Is aging history, will we age later than usual? Hear this!
Researchers at Salk Institute and Chinese Academy of Science have already quoted in a scientific paper that they may have discovered the DNA methods of preventing and treating age-related illnesses such as cancer, diabetes and Alzheimer’s.
Scientists suggest that genetic mutations underlying Werner syndrome, a disorder that leads to premature aging and death, resulted in the deterioration of bundles of DNA known as heterochromatin. The discovery, made possible through a combination of cutting-edge stem cell and gene-editing technologies, could lead to ways of countering age-related physiological declines by preventing or reversing damage to heterochromatin.
Werner Syndrome & Heterochromatin
As a genetic disorder, Werner Syndrome causes people to age more rapidly than normal. It affects around one in every 200,000 people in the U.S. People with the disorder suffer age-related diseases early in life, including cataracts, type 2 diabetes, hardening of the arteries, osteoporosis and cancer, and most die in their late 40s or early 50s.
The emergence of this particular disease is caused by a mutation to the Werner syndrome RecQ helicase-like gene (the “WRN gene”), which generates the WRN protein. Previous studies showed that the normal form of the protein is an enzyme that maintains the structure and integrity of a person’s DNA. When the protein is mutated in Werner syndrome it disrupts the replication and repair of DNA and the expression of genes, which was thought to cause premature aging. However, it was unclear exactly how the mutated WRN protein disrupted these critical cellular processes.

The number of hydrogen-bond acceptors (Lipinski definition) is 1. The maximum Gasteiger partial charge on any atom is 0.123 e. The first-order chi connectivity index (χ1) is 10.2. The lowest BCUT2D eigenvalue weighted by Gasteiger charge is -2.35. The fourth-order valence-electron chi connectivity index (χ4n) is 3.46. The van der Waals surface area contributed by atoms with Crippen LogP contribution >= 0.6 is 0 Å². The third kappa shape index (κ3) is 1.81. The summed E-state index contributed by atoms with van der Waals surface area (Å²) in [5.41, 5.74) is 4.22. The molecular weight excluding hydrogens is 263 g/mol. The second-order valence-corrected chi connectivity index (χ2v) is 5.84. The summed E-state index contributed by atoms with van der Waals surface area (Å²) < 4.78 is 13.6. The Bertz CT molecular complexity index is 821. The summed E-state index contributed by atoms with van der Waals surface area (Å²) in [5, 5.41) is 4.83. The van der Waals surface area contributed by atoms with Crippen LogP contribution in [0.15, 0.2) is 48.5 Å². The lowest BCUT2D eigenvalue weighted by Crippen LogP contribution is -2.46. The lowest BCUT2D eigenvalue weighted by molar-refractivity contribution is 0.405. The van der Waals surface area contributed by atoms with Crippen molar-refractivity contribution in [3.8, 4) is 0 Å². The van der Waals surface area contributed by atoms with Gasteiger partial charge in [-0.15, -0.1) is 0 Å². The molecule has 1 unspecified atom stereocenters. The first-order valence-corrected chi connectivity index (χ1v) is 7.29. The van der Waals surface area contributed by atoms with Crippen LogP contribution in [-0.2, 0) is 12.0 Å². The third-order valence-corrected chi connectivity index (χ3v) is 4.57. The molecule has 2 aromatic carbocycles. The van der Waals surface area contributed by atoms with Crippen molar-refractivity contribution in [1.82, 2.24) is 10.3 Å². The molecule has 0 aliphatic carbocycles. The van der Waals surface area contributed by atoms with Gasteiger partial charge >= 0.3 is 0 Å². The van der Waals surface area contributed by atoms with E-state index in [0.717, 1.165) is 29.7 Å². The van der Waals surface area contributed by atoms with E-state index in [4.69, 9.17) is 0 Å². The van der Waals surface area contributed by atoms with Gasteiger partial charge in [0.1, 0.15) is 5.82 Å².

A senior author on the paper, Juan Carlos Izpisua Belmonte says:
“Our study connects the dots between Werner syndrome and heterochromatin disorganization, outlining a molecular mechanism by which a genetic mutation leads to a general disruption of cellular processes by disrupting epigenetic regulation,”
“More broadly, it suggests that accumulated alterations in the structure of heterochromatin may be a major underlying cause of cellular aging. This [raises] the question of whether we can reverse these alterations — like remodeling an old house or car — to prevent, or even reverse, age-related declines and diseases.”
Senior Researcher Belmonte added that more extensive studies will be needed to fully understand the role of heterochromatin disorganization in aging, including how it interacts with other cellular processes implicated in aging, such as shortening of the end of chromosomes, known as telomeres. In addition, the Belmonte team is developing epigenetic editing technologies to reverse epigenetic alterations with a role in human aging and disease.
The study was funded by the Glenn Foundation, the G. Harold and Leila Y. Mathers Charitable Foundation and the Leona M. and Harry B. Helmsley Charitable Trust.